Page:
Under the Telemarketing Sales Rule (“TSR”), “telemarketing” is a plan, program, or campaign to induce the purchase of goods or services or a charitable contribution through interstate phone calls. Subject to certain exceptions, any business that takes part in telemarketing activities must comply with the TSR and other applicable laws. This is true whether a telemarketer initiates phone calls to consumers or receives phone calls from consumers. Moreover, the TSR applies whether the telemarketer places calls from within the United States or from outside of the country. Finally, to the extent a telemarketing call is placed on behalf of a lead generator or to develop a lead to be brokered by a lead generator, that lead generator arguably falls within the scope of the TSR.
The TSR applies not only to telemarketers, but also to “sellers,” i.e., businesses that provide, offer to provide, or arrange to provide goods or services to consumers in exchange for payment. And contrary to popular belief, charitable solicitations made by for-profit telemarketers are covered by the TSR. Such businesses are referred to as “telefunders,” and they are subject to various regulations. Despite the general breadth of the TSR, some entities are wholly exempt, like non-profit organizations, banks, and common carriers. Please note that even when an exempt entity is involved, a business that contracts with that exempt entity to telemarket its services will still be subject to the TSR.
The TSR sets forth numerous requirements for placing telemarketing calls. Moreover, and not surprisingly, the TSR prohibits sellers and telemarketers from making false or misleading statements to induce sales or donations. First, the TSR requires sellers and telemarketers to provide material information before the consumer pays for the goods or services in a clear and conspicuous manner (for example, cost, quantity, restrictions). The information that must be provided is significant and detailed, and often depends on the type of offer involved or the marketing technique used (for example, negative options, sweepstakes, debt relief offers, and credit card loss prevention offers, all have unique requirements). In addition to the above-described disclosures, before any sales pitch is delivered, a telemarketer must provide prompt oral disclosure in sales calls of the following four items of information clearly and conspicuously: identity of the seller, purpose of the call, nature of the goods, and any prize promotion details.
The disclosure requirements for telefunders soliciting contributions to charities are less severe than with sales calls. Even so, telefunders must still make two clear and conspicuous oral disclosures before soliciting a donation to a charity: (1) the telefunder must identify the charitable organization; and (2) the telefunder must explain that the purpose of the call is to solicit a charitable contribution.
The TSR also prohibits: a) calls to any person who has asked not to receive calls from a particular seller; and b) calls to any number on the National Do Not Call Registry. When a consumer has asked not be called again, sellers must not call that person again. To accomplish this, sellers and telemarketers are responsible for maintaining their own individual Do Not Call lists, which are also called entity-specific Do Not Call lists. The TSR also contains calling time restrictions and restrictions on call abandonment, as well as several exceptions to the Do Not Call requirements, like the established business relationship exception and the written permission exception.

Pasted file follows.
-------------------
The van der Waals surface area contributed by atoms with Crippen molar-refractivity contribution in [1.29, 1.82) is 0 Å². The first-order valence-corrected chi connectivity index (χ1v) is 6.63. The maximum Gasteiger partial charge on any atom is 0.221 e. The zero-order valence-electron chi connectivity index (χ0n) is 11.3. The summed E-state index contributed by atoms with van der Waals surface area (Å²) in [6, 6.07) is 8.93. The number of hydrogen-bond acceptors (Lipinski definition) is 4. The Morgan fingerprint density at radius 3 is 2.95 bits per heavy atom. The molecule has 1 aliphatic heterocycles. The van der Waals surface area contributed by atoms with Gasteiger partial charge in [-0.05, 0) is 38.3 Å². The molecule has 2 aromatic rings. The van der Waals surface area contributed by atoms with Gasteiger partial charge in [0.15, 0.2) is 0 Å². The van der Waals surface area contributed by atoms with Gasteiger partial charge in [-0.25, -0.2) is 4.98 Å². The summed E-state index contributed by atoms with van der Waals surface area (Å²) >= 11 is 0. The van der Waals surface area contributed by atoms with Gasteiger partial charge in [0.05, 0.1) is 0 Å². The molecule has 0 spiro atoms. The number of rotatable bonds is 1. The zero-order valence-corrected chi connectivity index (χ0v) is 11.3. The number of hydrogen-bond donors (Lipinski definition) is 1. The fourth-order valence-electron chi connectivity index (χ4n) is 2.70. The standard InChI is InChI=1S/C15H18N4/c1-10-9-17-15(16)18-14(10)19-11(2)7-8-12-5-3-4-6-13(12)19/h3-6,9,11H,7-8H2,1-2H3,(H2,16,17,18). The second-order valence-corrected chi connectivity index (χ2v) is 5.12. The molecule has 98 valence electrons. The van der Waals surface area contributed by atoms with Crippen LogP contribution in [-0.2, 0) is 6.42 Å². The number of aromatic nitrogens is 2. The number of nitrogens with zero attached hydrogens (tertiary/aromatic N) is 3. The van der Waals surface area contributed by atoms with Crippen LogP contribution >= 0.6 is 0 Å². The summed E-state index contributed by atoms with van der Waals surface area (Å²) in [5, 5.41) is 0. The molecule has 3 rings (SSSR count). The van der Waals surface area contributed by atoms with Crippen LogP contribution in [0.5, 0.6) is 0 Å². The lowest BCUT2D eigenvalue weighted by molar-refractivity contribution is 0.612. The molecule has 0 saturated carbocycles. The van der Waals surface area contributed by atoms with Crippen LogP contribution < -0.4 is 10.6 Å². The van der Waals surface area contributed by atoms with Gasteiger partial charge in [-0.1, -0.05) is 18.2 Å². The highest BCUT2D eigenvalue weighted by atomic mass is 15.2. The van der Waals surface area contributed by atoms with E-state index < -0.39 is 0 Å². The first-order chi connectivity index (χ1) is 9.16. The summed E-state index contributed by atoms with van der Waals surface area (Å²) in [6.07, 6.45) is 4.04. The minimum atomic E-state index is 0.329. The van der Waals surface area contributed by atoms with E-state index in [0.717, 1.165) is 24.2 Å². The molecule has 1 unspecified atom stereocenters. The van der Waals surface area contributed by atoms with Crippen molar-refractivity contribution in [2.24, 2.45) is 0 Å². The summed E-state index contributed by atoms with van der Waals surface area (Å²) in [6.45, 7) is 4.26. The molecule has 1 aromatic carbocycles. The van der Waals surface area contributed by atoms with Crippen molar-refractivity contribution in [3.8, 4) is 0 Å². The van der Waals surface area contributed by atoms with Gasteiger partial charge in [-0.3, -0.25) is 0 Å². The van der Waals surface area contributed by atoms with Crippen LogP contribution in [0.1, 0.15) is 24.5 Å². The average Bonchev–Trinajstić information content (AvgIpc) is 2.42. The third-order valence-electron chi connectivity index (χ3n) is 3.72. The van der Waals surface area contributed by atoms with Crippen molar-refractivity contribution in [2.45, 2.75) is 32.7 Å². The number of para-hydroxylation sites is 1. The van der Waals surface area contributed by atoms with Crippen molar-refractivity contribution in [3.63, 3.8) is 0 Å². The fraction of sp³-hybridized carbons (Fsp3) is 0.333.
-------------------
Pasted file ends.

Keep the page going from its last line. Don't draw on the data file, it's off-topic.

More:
The FTC is charged with enforcing the Consumer Review Fairness Act (the “CRFA”), 15 U.S.C. §45b. The CRFA was enacted in 2016 to address “muzzling”—that is, a growing practice of companies contractually preventing their customers from posting bad reviews, such as with a ban on negative reviews in their terms and conditions. Under the CRFA, it is now illegal to include any provision in your customer terms that:
- prohibits or restricts the ability of the customer to review your business;
- imposes a penalty or fee against the customer for posting a negative review; or
- purports to require your customer to transfer the copyright in all of their reviews about your business to you, so that you can demand they be removed from review sites on the grounds of copyright infringement.
Violations of the CRFA are treated as violations of the FTC Act and are punishable with the same remedies. In addition, if the FTC is not interested in prosecuting you, a state attorney general is provided with the ability to do so in the FTC’s stead.
So what can you do to address false reviews without violating the CRFA? Unlike other FTC-enforced legislation, the CRFA addresses this issue, and says it’s OK to prohibit or remove a review that:
- contains confidential or private information – for example, a person’s financial, medical, or personnel file information or a company’s trade secrets;
- is libelous, harassing, abusive, obscene, vulgar, sexually explicit, or is inappropriate with respect to race, gender, sexuality, ethnicity, or other intrinsic characteristic;
- is unrelated to the company’s products or services; or
- is clearly false or misleading (however, it’s unlikely that a consumer’s assessment or opinion with which you disagree meets the “clearly false or misleading” standard).
While it may seem like a surefire way to protect your reputation, muzzling reviews only causes more trouble than it is worth. Most FTC investigations are initiated by consumer complaints. When you prevent your customers from expressing their honest opinion about your goods and services on your website or consumer review sites, you leave them with little choice but to take their complaints to the FTC, thereby increasing your risk of an FTC investigation.